New information about just how noisy is it at the homes in the Bradley International Airport flight path was released Wednesday and many Windsor Locks residents are none too pleased with the results.
Advances in technology and changes to flight operations mean that over the past five years the noise level associated with the aircraft that land and depart from Bradley has sharply decreased, according to Alan Hass, an acoustical consultant who worked on the revised Noise Exposure Map of the area.
However, those who live in the flight patch said just because there are fewer flights doesn't mean there is less noise, just that it is less frequent.
At an informational meeting Wednesday night at the New England Air Museum, residents said that planes are close enough so that they can clearly see the pilots the cockpit, regardless of whether you live in the diminished area identified on the new map.
Several of the homeowners complained that they had waited somewhat patiently for years for it to be their turn to receive federal financial assistance to insulate their homes or install new windows and doors to cut down on the noise, only to be told Wednesday that they were no longer on the list.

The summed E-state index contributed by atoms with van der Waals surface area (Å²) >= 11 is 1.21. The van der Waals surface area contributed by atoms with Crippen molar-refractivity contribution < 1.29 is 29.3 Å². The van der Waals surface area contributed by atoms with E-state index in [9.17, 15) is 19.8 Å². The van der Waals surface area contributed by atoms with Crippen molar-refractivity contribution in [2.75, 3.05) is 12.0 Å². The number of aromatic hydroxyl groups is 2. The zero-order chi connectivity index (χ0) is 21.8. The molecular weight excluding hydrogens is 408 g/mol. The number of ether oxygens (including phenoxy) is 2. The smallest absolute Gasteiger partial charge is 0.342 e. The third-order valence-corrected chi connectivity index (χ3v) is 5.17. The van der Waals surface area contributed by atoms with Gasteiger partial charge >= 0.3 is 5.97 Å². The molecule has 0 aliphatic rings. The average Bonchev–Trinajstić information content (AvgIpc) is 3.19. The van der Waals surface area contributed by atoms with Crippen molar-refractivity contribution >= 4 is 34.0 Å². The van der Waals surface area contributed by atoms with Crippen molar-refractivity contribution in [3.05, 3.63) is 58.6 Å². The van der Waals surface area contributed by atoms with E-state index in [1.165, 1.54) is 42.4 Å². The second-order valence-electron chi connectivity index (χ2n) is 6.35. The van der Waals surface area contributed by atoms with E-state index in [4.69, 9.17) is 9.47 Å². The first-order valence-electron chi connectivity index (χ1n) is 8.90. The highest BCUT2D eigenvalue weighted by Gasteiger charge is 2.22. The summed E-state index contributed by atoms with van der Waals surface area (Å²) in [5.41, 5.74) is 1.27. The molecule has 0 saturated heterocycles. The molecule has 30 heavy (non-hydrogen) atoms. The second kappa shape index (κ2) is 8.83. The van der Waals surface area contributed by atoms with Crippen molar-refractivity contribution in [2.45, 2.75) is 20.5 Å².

In comments after the meeting, on Facebook and on the Windsor Locks-East Windsor Patch site, some suggested that the Federal Aviation Association should at least stick with the plan that was in place in 2008 to be fair to property owners who have postponed completing the soundproofing as they waited.
Our question is this, just how noisy is it at your house? You don't have to go out and buy fancy equipment to give us the details, just use layman's terms. Is it as resident Mary Roberge described it, "so loud it can wake you up. It's stop-on-the-phone-and-wait-until-it-passes kind of loud." Or is it a mere inconvenience when a plane passes overhead?